Low Bone Mineral Density in Survivors of Childhood ALL


Children with acute lymphoblastic leukemia (ALL) who survive into young adulthood are at increased risk for low bone mineral density (BMD).

Children with acute lymphoblastic leukemia (ALL) who survive into young adulthood are at increased risk for low bone mineral density (BMD). A study by Inas H. Thomas, MD, pediatric endocrine fellow at the University of Michigan Medical Center in Ann Arbor, followed patients for an average of 24 years after diagnosis. Using dual energy x-ray absorptiometry (DEXA), Dr. Thomas found a much higher rate of low BMD than expected in 74 randomly selected patients.

“Before the 1970s, the survival rate for ALL was very low, but now we are fortunate that the majority of our patients are surviving into adulthood,” Dr. Thomas said. “Bone health has only recently started to become a concern, and we are just beginning to screen for osteopenia or osteoporosis.”

In addition to DEXA, Dr. Thomas conducted growth hormone (GH)-releasing hormone-arginine stimulation testing to evaluate peak GH level and evaluated insulin-like growth factor I (IGF-I) and other markers of endocrine function in relation to BMD. Of the 74 patients evaluated, 24% had low BMD; 1 patient had osteoporosis. Men were more likely to have low BMD, which strongly correlated to short stature. GH insufficiency, low IGF-I score, and current smoking were all found to be significant risk factors for reduced BMD in this cohort.

“Multiple studies have argued for and against low BMD being a problem for these survivors,” said Dr. Thomas. “We think that it is a significant issue, since 24% of our participants had osteopenia or osteoporosis. This was much higher, especially in men, than we expected, based on World Health Organization statistics.”

She said the study results stress the importance of monitoring bone health in ALL survivors. Simple treatments such as vitamin D or calcium supplementation may be warranted in those at risk. For those with more serious bone problems, a referral to an endocrinologist for more aggressive medications may be needed.

“If an adult survivor has growth hormone deficiency or has a history of childhood growth hormone deficiency, it should be a red flag that bone health could be a potential problem,” Dr. Thomas said. “IGF-I, which is easier to screen for than growth hormone, was also lower in those with a low BMD,” she added.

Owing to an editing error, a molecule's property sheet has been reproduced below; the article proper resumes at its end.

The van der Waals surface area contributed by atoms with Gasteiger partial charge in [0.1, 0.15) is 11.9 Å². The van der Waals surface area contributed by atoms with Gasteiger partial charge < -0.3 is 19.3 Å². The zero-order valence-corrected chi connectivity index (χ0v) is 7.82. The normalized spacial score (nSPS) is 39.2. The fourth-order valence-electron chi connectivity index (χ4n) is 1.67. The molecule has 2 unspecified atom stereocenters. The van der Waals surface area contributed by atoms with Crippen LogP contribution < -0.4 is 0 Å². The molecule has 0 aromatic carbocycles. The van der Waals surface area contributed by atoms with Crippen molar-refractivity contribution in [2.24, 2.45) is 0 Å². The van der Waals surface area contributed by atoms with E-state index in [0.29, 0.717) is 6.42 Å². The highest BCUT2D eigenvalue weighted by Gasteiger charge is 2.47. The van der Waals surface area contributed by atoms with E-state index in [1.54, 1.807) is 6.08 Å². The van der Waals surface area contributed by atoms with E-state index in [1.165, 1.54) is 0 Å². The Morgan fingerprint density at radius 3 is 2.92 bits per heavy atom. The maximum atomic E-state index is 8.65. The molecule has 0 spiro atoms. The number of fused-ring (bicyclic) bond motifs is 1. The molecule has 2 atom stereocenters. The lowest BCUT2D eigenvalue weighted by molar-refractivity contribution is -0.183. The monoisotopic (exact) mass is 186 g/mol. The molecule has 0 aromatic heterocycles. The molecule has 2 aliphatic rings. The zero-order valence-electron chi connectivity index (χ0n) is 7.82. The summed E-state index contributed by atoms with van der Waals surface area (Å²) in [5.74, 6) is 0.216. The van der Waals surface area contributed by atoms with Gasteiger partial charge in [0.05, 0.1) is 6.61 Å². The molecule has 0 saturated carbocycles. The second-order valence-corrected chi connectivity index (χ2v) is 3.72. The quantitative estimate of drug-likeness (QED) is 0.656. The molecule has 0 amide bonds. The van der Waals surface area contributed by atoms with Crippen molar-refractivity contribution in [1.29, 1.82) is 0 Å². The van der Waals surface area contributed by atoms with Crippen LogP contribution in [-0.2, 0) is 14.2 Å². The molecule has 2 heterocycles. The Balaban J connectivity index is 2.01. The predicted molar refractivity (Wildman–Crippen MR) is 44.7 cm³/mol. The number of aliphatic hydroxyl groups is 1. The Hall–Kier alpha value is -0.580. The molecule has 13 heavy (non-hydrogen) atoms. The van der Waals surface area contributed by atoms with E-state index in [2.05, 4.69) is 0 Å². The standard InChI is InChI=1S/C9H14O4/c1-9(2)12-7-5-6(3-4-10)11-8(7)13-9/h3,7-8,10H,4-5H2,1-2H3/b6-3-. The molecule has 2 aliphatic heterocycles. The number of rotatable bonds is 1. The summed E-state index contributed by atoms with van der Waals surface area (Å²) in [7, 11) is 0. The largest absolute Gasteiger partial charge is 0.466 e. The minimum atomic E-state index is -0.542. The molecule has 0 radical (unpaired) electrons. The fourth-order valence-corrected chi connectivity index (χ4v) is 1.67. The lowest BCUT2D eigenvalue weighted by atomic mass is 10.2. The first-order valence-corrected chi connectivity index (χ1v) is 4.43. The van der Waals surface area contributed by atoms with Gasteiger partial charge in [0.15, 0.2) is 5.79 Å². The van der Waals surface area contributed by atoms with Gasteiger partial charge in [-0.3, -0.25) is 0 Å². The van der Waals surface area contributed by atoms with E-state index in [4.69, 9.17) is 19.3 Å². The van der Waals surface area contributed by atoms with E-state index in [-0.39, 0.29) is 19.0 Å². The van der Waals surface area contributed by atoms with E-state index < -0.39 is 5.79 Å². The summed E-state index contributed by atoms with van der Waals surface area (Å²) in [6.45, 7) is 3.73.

As patients age, they have an increased risk for osteopenia and osteoporosis. Dr. Thomas believes patients need to be screened more than once, but said further studies are needed to determine how often. “The major concern about osteopenia or osteoporosis is that it can potentially lead to fractures,” she explained. “However, we did not look at the risk of fracture in these patients. It will be interesting to see what happens as these young adults age.”

Willis Navarro, MD, medical director of transplant services at the National Donor Marrow Program in Minneapolis, Minnesota, said this study highlights something he feels is underappreciated for this patient population. “Although the incidence of frank osteoporosis was quite low, we don’t know if these folks will end up having earlier issues with bone fractures and other bone-related occurrences,” he said. “This study, however, only focuses on bone density and it doesn’t really provide any measure of long-term critical outcomes.”

Dr. Navarro said that based on the incidence of low BMD observed in patients of both genders, he does not feel it is unreasonable to conduct one-time BMD screening in this population, even clear indication of clinical risk is lacking. “Will someone who is in their mid-30s and with a low BMD measurement be at increased risk for fractures in their 60s?” Dr. Navarro asked. “We don’t know yet, because the lead cohort of ALL survivors hasn’t reached that age.” He noted, however, that the study clearly demonstrates something is going on with bone density in this group of patients that differs from young adults in the general population. “That alone,” he said, “would warrant taking at least one look [at evaluating BMD] even at younger ages.”


Thomas IH, et al. Bone mineral density in young adult survivors of acute lymphoblastic leukemia. 2008;113:3248-3256.

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